Accredited investor

Equity Term

An accredited investor is a wealthy person who meets specific requirements set by the US Securities and Exchange Commission (SEC) such that they can invest in your company with far fewer regulatory requirements on your part. As of this writing those requirements are (to quote the SEC):

  • earned income that exceeded $200,000 (or $300,000 together with a spouse) in each of the prior two years, and reasonably expects the same for the current year, OR
  • has a net worth over $1 million, either alone or together with a spouse (excluding the value of the person’s primary residence).

In legalese from the SEC: “Unlike offerings registered with the SEC in which certain information is required to be disclosed, companies and private funds, such as a hedge fund or venture capital fund, engaging in these exempt offerings do not have to make prescribed disclosures to accredited investors.”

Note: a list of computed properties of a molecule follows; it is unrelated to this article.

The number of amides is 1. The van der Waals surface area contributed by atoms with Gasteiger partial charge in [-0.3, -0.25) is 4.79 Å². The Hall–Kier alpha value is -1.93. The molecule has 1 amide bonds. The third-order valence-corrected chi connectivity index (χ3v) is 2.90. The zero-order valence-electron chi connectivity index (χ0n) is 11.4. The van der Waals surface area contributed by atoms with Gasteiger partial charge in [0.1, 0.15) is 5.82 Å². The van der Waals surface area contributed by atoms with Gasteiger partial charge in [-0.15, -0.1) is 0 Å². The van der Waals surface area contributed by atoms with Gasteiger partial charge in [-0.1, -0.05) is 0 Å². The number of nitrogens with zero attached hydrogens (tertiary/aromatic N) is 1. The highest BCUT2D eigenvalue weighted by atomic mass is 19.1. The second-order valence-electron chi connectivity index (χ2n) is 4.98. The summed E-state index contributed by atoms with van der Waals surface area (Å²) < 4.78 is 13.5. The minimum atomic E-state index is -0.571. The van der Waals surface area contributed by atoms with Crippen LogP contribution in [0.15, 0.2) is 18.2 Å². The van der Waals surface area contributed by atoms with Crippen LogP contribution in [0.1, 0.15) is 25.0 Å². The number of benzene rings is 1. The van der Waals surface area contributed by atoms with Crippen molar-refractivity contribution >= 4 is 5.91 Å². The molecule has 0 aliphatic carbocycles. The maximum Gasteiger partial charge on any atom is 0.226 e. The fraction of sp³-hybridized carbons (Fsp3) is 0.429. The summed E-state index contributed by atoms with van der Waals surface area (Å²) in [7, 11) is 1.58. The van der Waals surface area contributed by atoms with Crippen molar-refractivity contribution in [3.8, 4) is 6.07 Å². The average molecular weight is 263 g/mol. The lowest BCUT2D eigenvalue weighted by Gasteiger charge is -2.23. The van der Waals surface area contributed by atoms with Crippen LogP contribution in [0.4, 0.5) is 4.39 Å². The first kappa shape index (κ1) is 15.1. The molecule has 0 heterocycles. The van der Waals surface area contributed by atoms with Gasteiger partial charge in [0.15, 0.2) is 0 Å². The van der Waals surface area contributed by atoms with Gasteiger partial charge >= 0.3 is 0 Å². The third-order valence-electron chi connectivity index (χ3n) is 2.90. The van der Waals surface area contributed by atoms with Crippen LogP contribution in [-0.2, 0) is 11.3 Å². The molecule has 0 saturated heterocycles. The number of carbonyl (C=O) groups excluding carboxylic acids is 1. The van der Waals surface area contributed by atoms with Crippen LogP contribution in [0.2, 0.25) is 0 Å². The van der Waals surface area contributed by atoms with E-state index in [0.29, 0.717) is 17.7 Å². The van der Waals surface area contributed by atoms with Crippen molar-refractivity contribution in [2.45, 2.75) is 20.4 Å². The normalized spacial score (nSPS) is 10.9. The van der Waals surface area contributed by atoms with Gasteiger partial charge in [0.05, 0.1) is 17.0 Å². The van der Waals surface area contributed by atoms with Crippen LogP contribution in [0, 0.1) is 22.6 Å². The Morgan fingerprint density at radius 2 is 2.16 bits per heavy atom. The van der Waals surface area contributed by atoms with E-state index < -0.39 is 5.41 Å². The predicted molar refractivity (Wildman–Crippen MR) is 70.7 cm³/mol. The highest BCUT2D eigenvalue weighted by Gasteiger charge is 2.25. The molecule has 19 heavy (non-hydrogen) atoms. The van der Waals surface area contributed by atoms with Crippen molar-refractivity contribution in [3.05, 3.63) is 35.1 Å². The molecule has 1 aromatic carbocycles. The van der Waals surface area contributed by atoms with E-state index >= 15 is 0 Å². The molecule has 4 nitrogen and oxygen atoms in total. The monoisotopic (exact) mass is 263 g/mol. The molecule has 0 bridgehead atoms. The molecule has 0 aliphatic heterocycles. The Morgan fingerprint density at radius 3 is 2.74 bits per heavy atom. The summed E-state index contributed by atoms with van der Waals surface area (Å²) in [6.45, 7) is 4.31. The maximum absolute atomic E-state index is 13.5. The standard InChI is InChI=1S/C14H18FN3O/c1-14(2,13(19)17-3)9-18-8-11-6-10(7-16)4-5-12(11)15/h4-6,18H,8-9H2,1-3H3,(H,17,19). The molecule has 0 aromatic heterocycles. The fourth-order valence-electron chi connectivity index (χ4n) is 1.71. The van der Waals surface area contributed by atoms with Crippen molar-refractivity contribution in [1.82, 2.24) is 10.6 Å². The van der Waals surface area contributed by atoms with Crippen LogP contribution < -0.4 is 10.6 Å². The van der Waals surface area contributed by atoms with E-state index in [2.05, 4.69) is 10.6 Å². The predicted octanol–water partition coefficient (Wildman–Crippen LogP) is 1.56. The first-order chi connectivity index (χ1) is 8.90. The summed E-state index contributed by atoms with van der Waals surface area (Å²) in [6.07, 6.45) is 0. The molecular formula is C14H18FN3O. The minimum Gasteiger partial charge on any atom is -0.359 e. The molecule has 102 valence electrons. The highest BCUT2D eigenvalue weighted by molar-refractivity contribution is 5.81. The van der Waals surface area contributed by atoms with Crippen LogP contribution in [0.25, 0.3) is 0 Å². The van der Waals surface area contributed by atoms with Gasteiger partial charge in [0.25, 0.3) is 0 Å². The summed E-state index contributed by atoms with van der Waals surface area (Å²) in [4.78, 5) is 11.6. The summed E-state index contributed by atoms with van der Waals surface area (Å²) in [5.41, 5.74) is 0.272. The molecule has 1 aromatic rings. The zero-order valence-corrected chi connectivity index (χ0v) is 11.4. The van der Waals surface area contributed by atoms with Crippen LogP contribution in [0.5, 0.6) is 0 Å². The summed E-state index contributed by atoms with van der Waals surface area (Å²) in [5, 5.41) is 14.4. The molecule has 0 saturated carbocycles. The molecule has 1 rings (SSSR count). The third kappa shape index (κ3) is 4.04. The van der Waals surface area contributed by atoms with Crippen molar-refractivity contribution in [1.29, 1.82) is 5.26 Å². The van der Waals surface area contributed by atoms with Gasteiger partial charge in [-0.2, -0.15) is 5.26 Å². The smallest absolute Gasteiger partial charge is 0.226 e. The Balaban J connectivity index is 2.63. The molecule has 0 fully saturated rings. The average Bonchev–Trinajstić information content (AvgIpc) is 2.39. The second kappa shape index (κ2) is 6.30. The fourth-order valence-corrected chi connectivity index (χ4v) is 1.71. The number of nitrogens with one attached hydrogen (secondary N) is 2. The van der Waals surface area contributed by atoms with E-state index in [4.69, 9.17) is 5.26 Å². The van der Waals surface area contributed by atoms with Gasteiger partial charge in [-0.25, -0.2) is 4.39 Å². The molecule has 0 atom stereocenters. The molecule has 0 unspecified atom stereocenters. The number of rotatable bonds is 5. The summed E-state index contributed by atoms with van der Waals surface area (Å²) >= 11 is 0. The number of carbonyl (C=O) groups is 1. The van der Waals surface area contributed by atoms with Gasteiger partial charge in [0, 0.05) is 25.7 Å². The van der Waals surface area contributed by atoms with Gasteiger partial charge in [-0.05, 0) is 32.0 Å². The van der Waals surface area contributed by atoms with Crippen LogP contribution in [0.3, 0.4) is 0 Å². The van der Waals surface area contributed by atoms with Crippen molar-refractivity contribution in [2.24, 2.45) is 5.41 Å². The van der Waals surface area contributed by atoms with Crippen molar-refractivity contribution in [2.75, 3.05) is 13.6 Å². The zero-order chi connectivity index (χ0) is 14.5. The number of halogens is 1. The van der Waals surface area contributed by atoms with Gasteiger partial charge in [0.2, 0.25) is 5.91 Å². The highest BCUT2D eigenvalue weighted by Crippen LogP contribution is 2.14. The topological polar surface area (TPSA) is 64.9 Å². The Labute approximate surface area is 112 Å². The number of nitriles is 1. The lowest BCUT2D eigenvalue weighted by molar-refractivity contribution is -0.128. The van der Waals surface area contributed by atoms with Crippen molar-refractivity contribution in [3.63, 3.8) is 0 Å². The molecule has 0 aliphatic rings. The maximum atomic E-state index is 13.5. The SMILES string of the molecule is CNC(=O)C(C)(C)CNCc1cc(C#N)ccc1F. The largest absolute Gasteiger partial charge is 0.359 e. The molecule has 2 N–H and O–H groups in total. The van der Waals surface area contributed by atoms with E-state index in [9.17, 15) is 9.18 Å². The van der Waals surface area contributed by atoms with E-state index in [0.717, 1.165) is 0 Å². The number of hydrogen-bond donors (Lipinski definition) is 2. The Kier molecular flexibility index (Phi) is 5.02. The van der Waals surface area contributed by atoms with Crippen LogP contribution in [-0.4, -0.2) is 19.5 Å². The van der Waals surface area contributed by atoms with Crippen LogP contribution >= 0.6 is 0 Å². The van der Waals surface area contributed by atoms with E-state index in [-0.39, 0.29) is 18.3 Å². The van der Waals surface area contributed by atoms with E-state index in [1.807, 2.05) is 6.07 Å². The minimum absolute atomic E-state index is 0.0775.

Note that there is no official “accreditation process” for accredited investors to sign up with the SEC. Companies have to make reasonable efforts to ensure that investors meet the test. Talk to a good securities lawyer if you want to understand more about this process!

Often interchangeable with (synonym for) “high net worth individual.”

Don Gooding

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